In the neighborhood, in the neigh-bor-hood!

March 2017

About a year ago, I started running.  Voluntarily, with nothing chasing me.  I bought good sneakers that fit my orthotics (my knees have history) and a Wind Breaker and a little belt in which to keep my phone for music.  I used the Couch To 5K app to help me get started. If you were around my neighborhood, you’d see me jogging and walking and jogging and walking and huffing and puffing three days a week.  I did it for exercise and to help prepare for a musical I was in last summer.

(To be clear, I tried to take Zozo with me.  He wasn’t having it.  It could be I was too slow or he was too interested in pooping when there were no cans around.  Either way, opportunity lost.)

I hate running.  I struggle with it, but I keep at it.  I like the fresh air.  I like reporting back on homes for sale or new lawn decorations.  But mostly, I like that I get a chance to see neighborhood dogs.

Bradley is a handsome Sheltie who trots his dad along.  When he sees you, no matter how far off, he sits and waits.  His dad waits, too.  You may not pass Bradley without petting him, for he will follow you until you pet him.  Sometimes coming and going, I get some Bradley love.  Bradley’s dad gets a lot of interrupted walks.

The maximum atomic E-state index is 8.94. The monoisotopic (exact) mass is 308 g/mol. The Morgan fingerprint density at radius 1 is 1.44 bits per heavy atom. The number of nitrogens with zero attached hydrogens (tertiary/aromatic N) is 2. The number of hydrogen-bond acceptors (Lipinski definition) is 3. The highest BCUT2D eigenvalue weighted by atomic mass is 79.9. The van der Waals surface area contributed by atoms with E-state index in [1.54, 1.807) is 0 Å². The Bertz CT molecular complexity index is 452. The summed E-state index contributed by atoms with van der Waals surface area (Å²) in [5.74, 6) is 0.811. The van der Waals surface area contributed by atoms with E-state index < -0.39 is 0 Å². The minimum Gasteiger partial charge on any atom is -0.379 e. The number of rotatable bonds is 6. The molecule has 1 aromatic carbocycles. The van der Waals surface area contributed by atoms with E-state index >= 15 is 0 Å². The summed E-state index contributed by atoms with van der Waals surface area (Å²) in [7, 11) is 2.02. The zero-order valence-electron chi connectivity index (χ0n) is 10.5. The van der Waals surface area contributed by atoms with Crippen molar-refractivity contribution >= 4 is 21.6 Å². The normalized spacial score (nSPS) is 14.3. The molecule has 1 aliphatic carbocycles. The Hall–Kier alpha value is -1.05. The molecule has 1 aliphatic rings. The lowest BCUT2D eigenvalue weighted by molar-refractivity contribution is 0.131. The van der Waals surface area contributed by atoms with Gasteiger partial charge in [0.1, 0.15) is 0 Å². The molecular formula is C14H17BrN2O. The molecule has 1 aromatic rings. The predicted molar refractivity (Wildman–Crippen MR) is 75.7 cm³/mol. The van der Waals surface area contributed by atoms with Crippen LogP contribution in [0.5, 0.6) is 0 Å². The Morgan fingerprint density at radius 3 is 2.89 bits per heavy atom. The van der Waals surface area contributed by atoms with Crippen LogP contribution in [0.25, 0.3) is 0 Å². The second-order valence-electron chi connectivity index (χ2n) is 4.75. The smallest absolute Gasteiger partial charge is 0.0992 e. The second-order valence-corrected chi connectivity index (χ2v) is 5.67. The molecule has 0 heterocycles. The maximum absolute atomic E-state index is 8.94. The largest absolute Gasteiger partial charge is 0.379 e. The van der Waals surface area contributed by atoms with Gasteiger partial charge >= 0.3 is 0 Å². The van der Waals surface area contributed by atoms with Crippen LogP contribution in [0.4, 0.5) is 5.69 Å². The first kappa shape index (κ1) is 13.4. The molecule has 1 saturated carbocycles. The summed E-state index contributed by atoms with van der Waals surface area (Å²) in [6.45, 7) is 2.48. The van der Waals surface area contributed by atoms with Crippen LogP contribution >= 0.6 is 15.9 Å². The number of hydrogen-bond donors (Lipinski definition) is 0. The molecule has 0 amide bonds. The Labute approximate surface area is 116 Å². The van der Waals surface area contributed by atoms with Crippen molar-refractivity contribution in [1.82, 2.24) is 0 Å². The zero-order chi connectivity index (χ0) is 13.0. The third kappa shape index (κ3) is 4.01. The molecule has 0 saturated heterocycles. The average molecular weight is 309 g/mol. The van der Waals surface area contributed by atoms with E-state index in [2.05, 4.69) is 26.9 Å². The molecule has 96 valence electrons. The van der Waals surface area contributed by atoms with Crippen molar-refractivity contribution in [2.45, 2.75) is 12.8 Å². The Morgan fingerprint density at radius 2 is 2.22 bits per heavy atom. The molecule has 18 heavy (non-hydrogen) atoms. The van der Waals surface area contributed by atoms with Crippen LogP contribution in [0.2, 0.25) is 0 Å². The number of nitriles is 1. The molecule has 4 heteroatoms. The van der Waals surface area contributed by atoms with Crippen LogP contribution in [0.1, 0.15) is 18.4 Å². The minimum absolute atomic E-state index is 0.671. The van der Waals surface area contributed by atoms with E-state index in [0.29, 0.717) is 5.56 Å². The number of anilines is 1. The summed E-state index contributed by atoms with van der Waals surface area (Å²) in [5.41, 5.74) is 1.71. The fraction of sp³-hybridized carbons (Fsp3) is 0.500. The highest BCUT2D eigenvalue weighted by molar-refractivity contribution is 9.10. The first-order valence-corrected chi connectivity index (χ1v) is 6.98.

Ariel is a German Shepherd with the largest ears I’ve ever seen.  She moved into a house as a puppy, and it’s been amazing to watch her grow into her feet.  Her eyes are amber. When her dad walks her to the local middle school to collect her human siblings, she’s off-leash, focused and disinterested in sharing the sidewalk.  Disciplined. So disciplined.

There’s a dog– sometimes two– that live in a house one street over.  I refer to this dog as Evil Dog.  I think his name is Storm.  I’m not sure.  He’s a fence charger and a jail-breaker.  From out of no where, he’ll come charging the fence, barking at passers-by, not at all phased by the beeping of the electric fence collar his owners have on him for extra restraint.  Maybe I’m being unkind– I suspect he’s lonely, bored, or poorly socialized– but he scares me to death every. damn. run.  (One time he hopped the fence and walked to Home Depot.  He was found in the plumbing section.)

A Burmese Mountain Dog broke away from his tweenage companion and knocked me over, stood on my legs and licked my hair.  The crackle of a changing voice screaming “MOM”, “HELP” and “HE’S JUST A PUPPY” was heartbreaking.  When I realized I wasn’t being mauled to death, we all calmed down and had a giggle.  And then I cried the rest of the way home.  Run cut short.  (They have a fence now.)

The long-haired Chihuahua.  This little thing, wearing a bedazzled orange harness, came running yap-yap-yap out of an open garage and chased me down the street.  When I turned back to him, he put his tush down and hushed.  I walked towards him and he backed up, turned around and started towards home.  I resumed my run and he resumed his.  I picked up my pace and flipped a corner.  I have no idea where he went, but I hope it was home, along the sidewalk.

There’s a beagle who guards a neighbor’s chicken coop and generally hangs out in the middle of the street.  He’s a weirdo.  People just drive around him, or get out of their cars to shoo him home.

There’s an older Korean gentleman who walks his cat.  I want to make friends with him.

 

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Cut a Rug (pardon the gross)

Fall 2010